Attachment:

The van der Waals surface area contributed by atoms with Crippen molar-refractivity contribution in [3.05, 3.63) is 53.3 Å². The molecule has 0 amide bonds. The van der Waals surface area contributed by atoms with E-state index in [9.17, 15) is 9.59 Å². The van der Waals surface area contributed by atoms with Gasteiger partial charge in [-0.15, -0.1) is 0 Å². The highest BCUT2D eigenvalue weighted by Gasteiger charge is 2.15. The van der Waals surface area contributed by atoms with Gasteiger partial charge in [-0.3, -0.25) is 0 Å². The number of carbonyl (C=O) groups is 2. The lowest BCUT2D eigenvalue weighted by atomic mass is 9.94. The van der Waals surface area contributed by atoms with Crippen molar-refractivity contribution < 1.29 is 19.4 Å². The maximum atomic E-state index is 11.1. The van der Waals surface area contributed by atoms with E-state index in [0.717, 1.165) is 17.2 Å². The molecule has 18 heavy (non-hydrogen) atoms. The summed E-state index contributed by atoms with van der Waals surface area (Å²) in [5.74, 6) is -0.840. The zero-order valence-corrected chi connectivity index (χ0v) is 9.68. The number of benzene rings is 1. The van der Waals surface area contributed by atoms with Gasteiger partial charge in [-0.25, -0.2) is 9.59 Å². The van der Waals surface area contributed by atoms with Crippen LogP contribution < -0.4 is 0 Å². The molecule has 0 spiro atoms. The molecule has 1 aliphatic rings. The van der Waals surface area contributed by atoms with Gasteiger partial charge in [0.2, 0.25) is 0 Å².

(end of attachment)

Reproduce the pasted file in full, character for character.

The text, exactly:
The van der Waals surface area contributed by atoms with Crippen molar-refractivity contribution in [3.05, 3.63) is 53.3 Å². The molecule has 0 amide bonds. The van der Waals surface area contributed by atoms with E-state index in [9.17, 15) is 9.59 Å². The van der Waals surface area contributed by atoms with Gasteiger partial charge in [-0.15, -0.1) is 0 Å². The highest BCUT2D eigenvalue weighted by Gasteiger charge is 2.15. The van der Waals surface area contributed by atoms with Gasteiger partial charge in [-0.3, -0.25) is 0 Å². The number of carbonyl (C=O) groups is 2. The lowest BCUT2D eigenvalue weighted by atomic mass is 9.94. The van der Waals surface area contributed by atoms with Crippen molar-refractivity contribution < 1.29 is 19.4 Å². The maximum atomic E-state index is 11.1. The van der Waals surface area contributed by atoms with E-state index in [0.717, 1.165) is 17.2 Å². The molecule has 18 heavy (non-hydrogen) atoms. The summed E-state index contributed by atoms with van der Waals surface area (Å²) in [5.74, 6) is -0.840. The zero-order valence-corrected chi connectivity index (χ0v) is 9.68. The number of benzene rings is 1. The van der Waals surface area contributed by atoms with Gasteiger partial charge in [-0.25, -0.2) is 9.59 Å². The van der Waals surface area contributed by atoms with Crippen LogP contribution < -0.4 is 0 Å². The molecule has 0 spiro atoms. The molecule has 1 aliphatic rings. The van der Waals surface area contributed by atoms with Gasteiger partial charge in [0.2, 0.25) is 0 Å².